No one The Gaudie spoke to admitted to having voted for Le Pen, though many expressed regret about Melenchon not making it to the second round. French presidential elections must go to a second-round if no candidate can secure more than half of the vote in the first round.

In the first round on 10 April, Macron received 27.8 per cent and Le Pen 23.1 per cent, while Melenchon came third with 21.95 per cent.

Nadia, who has lived in the UK for 18 years, voted for Macron today but supported Melenchon in the first round. She criticised the left’s failure to unite around a single candidate, saying: “I am so through with little personalities getting ahead of big purposes and strategies. Cause I’m naturally more left-leaning, so I’m just fed up with having to choose between two people in the second round that I either thoroughly despise or that I don’t really believe in. It’s getting tiresome.”

"I’m just fed up with having to choose between two people in the second round that I either thoroughly despise or that I don’t really believe in."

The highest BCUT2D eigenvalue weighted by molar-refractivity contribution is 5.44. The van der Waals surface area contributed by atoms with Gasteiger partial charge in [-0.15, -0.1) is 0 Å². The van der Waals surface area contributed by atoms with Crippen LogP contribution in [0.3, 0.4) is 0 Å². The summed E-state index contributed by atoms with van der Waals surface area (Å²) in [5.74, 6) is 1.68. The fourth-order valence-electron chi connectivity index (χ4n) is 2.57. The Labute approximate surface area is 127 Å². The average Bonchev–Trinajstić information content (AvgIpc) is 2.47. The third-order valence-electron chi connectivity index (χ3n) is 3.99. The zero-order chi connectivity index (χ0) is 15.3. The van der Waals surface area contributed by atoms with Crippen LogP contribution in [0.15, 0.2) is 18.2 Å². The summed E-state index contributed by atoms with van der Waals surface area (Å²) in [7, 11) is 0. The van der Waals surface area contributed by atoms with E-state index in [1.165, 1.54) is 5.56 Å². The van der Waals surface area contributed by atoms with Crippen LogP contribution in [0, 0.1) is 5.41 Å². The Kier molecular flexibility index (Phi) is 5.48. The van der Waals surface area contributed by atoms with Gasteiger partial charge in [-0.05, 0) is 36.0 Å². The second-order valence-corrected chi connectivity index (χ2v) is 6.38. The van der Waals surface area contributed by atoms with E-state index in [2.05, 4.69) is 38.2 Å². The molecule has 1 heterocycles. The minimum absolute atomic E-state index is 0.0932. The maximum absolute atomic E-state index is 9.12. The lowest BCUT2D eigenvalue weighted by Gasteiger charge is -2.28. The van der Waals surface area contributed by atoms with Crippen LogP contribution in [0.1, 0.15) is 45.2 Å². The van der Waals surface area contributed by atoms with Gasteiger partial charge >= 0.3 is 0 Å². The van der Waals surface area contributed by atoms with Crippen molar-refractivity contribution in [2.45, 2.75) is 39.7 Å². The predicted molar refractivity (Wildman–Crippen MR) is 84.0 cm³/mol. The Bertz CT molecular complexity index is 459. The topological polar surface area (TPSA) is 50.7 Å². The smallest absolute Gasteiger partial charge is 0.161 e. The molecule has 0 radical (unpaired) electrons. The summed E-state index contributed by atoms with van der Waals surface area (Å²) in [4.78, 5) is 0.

Agathe, Lores, and Clément who came to vote from Dundee, all voted for the Green Party’s Yannick Jadot in the first round and today voted for Macron. Dolores, who works in a research lab in Dundee, told The Gaudie she hoped Macron would win but was not sure of the outcome, while they all agreed that they "did not even want to consider" what would happen if Le Pen won.

Meanwhile, Solveg and Pauline, also from Dundee, said that despite the distance from Dundee, they felt it was their “duty as citizens” to come and vote. When asked how they felt about the election, Solveg said: “Shit, let’s be honest, and a bit tense… It feels a bit like a repetition of 2017, but I’m not as sure as I was five years ago about the result for today.”

Solveg (L) and Pauline. Courtesy of Anttoni James Numminen.

With many voters feeling unrepresented or disenfranchised at the ballot box, polls predict that abstentions will reach an all-time high in this election, with up to 28 per cent of voters likely to not vote at all.